bat

May 17, 1984

Forgive this straying off the Boston path, but this brief seemed interesting, in a quirky sort of way.

(Besides, the Celtics were off, the Bruins were home for the summer and the Red Sox beat the Indians before a gathering of 4,246 bored Clevelanders.)

Speaking of attendance …

Years ago, when Nashua had a team in the independent Atlantic League, a colleague asked how the ballclub could claim there were about five times more people in Holman Stadium than were actually present.

He had a bit of trouble digesting the answer – that teams don’t announce the number of fannies occupying seats, they announce the number of tickets sold. That’s the standard procedure for every professional league in every professional sport.

Which is not to say that teams haven’t occasionally made a slight twist to those numbers when necessary.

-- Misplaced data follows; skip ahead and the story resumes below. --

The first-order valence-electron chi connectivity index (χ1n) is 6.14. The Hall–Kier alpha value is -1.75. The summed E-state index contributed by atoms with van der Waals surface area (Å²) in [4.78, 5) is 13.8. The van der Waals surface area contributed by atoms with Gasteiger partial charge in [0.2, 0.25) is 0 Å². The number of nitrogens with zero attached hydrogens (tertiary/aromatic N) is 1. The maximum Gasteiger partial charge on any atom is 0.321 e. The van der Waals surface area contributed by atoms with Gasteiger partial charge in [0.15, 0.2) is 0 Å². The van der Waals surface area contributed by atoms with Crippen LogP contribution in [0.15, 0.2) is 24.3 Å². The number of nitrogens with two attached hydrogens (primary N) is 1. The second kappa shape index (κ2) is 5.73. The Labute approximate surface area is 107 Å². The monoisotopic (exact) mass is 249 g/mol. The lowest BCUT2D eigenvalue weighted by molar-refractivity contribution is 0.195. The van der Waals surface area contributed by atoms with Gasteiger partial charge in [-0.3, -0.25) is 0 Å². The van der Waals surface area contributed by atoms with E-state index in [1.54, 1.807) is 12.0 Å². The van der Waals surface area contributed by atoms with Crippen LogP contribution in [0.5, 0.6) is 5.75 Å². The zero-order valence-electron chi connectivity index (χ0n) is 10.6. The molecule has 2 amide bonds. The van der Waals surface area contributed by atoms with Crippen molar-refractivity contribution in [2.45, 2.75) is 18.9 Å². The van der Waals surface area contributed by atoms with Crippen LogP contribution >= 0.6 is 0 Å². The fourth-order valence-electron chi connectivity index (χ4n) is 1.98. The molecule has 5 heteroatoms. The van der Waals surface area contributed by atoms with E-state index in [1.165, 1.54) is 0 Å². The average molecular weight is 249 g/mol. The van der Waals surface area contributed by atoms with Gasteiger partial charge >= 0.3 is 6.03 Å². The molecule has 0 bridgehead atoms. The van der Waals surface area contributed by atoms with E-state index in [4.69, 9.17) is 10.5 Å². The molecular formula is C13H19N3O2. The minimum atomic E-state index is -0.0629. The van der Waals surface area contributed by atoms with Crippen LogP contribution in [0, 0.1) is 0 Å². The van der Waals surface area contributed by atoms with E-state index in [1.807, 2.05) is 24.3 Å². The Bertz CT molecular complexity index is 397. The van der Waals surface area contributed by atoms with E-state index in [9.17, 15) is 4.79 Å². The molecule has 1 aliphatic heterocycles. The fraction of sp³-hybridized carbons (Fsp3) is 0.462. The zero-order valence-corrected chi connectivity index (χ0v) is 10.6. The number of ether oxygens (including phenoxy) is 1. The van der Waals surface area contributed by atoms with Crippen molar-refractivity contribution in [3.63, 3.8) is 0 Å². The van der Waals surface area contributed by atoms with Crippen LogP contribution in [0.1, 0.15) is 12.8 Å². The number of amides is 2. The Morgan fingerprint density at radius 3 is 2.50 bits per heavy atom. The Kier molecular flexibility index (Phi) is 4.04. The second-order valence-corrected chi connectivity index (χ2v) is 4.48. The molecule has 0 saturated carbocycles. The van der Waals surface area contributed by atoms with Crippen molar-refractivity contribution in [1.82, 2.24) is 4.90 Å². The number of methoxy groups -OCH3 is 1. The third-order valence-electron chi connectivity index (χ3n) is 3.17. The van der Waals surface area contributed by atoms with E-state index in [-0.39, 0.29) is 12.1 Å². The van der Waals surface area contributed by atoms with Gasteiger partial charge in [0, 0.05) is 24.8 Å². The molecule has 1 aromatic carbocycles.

Playing at old Metropolitan Stadium in Bloomington, Minn., the Twins were mired in a prolonged slump in drawing folks out to that old farmland. Recurrent rumors had them moving to any city that would build them a new ballpark.

They found themselves in the business news on this date after, as stated in the AP report, they “set an unofficial major league record for no-shows.” The in-house attendance for a game against the Blue Jays came in at 6,346. The paid attendance was 51,863.

A group of businesspeople, fearing that the ballclub would skip town if attendance didn’t dramatically improve, gobbled up the difference.

Thanks to those efforts, the Twins attendance for the season crossed the finish line at 1,598,692, up from 858,539 in 1983.

Since then, the Twins have routinely put a much better product on the field in two more new ballparks.